July 2, 2019

Book Review: The Grain-free, Sugar-free, Dairy-free Family Cookbook

Unfussy recipes that satisfy
Mealtime for families with children on restrictive diets can be fraught with stress and frustration. This new cookbook is an inspiring, accessible resource for families facing the challenge of transitioning to a grain-free, sugar-free, and dairy-free diet.

Book reviewed: Webb L. The Grain-Free, Sugar-Free, Dairy-Free Family Cookbook: Simple and Delicious Recipes for Cooking with Whole Foods on a Restrictive Diet. Chelsea, VT: Chelsea Green Publishing; 2019.

Leah Webb, author of The Grain-free, Sugar-free, Dairy-free Family Cookbook, has created an informative and user-friendly resource for anyone challenged to create tasty and healthful meals for children with restrictive diets. She quotes: “Not all storms come to disrupt your life; some come to clear your path.”

Webb's path to writing this cookbook involved her young children’s severe health conditions and a commitment to sharing what she’s learned along the way. She describes in detailed yet accessible language her reasons for avoiding grain, refined sugar, and dairy, explaining the physiology involved, including supportive research.

She also lays out her assessment of the research on debated topics such as what constitutes healthy fats and the relationship between dairy intake and autoimmunity. Overall, it is clear that she understands and values bio-individuality—the notion that outcomes from eating certain foods manifest uniquely for each of us. I find it to be an appealing and grounded approach.

A section titled ‘Converting a Picky Eater’ emphasizes patience, as well as exploration and curiosity—framing all of these changes as opportunity rather than restriction.

There are engaging, narrative chapters leading up to the recipes that set the reader up for success, written to help prepare and motivate for the transition, including how to approach resetting our priorities and our concept of time. While many of us may already designate a healthy amount of our time to procuring for and preparing our meals, we know that this is a major stumbling block for our patients. I appreciate her laying the groundwork for appropriate expectations.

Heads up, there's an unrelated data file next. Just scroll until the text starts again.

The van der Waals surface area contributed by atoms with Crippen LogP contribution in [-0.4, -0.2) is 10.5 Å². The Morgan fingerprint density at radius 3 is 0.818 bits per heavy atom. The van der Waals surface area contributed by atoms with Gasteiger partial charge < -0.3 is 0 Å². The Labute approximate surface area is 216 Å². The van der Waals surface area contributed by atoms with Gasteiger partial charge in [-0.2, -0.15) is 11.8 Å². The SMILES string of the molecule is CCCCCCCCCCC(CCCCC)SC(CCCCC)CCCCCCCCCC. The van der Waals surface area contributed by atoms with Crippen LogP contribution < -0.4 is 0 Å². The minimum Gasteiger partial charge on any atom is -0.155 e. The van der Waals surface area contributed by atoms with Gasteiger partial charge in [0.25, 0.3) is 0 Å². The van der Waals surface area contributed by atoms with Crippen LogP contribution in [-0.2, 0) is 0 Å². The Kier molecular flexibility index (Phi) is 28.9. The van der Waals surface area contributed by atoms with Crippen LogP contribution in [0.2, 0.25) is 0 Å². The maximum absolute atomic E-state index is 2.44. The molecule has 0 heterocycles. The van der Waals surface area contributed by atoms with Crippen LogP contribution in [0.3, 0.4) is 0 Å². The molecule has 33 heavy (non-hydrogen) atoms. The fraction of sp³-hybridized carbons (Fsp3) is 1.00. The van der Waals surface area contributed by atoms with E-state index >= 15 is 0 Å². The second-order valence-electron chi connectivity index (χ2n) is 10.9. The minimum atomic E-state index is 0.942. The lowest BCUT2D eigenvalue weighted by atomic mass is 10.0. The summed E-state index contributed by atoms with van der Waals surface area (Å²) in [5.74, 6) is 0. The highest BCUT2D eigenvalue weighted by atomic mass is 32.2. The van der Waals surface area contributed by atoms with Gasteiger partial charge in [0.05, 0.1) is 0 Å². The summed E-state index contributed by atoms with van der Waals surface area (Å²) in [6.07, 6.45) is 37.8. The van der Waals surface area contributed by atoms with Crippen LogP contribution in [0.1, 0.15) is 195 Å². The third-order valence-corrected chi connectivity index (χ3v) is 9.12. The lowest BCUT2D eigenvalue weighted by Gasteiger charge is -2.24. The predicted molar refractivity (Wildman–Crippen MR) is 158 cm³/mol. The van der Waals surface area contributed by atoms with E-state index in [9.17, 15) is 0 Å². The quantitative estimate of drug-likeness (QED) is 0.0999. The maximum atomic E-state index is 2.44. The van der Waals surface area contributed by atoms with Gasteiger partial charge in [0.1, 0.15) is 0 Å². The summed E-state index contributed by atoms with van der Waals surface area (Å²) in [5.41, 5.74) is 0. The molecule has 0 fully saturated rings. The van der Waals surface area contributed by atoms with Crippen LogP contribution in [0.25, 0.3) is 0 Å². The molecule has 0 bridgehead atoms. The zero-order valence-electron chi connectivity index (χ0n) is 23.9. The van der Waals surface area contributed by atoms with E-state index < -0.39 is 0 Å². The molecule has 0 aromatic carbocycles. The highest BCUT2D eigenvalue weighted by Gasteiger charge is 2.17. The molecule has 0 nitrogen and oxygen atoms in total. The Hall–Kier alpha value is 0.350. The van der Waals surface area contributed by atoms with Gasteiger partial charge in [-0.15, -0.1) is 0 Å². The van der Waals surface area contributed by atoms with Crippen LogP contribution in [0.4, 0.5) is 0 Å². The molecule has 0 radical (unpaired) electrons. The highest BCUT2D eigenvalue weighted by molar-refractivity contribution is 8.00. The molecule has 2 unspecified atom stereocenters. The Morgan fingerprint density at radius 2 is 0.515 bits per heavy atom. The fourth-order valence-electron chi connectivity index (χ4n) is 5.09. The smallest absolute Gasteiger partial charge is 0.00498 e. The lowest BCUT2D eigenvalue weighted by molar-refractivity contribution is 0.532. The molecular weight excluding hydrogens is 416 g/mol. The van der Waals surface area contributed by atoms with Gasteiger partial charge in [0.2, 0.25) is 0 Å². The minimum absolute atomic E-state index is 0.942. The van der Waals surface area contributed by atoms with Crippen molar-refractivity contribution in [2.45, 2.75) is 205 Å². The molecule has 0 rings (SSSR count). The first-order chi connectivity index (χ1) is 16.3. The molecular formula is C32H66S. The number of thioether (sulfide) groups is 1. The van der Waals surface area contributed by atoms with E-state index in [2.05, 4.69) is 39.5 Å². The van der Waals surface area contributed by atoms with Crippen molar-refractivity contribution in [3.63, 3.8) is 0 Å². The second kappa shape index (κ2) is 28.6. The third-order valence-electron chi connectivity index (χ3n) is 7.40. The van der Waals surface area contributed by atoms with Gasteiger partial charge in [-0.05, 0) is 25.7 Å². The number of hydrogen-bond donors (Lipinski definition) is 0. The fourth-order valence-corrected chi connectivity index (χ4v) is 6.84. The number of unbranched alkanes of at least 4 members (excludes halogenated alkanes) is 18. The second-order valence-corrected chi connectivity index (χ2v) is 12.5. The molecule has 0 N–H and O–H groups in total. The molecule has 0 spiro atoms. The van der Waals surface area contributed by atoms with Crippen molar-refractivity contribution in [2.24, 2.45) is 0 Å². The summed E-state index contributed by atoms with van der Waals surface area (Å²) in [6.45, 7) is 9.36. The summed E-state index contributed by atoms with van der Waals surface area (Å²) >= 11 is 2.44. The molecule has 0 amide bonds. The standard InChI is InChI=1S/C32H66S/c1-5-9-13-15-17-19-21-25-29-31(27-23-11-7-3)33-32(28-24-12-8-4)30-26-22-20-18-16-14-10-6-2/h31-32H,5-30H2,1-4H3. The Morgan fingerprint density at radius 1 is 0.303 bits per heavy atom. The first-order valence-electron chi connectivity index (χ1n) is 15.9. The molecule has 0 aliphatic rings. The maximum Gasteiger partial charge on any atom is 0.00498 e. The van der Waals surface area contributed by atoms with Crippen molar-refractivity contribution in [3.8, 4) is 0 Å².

A section titled “Converting a Picky Eater” emphasizes patience, as well as exploration and curiosity—framing all of these changes as opportunity rather than restriction. Webb touches on enlisting kids in the kitchen, school lunches and other foods away from home, how to stock your pantry with high-quality foods on a budget, and the concept of efficiency through meal planning. The rest of the book details menus and meal plans, batch cooking, and, of course, recipes.

The dishes are beautifully and simply photographed, and recipes are uncomplicated and attainable, even for the novice cook. Each recipe provides a key at the top, informing of “active time” and total time spent preparing and cooking, servings per recipe, and how long to store or freeze for batch cooking.

Webb provides instruction on how to easily modify the dishes, with sample menus, and includes photo tutorials on knife skills, ferments, and how to wrap a "wrap." Recipe categories include breakfast and “breads"; mains; vegetable sides and salads; soups and stews; sauces, dips, and dressings; smoothies and other drinks; ferments; and sweet treats. The sweets are deliciously decadent—there is no sacrifice whatsoever in these palate-pleasers, as my teenagers will enthusiastically attest.

As a mother with a passion for delicious and healthy food, as well as a focus toward efficiency and simplicity, I found this book inspiring, providing unfussy recipes that satisfy. This book can serve as an accessible resource for our patients, making the transition to a grain-free, sugar-free, and dairy-free diet a gentle, successful, and tasty one.

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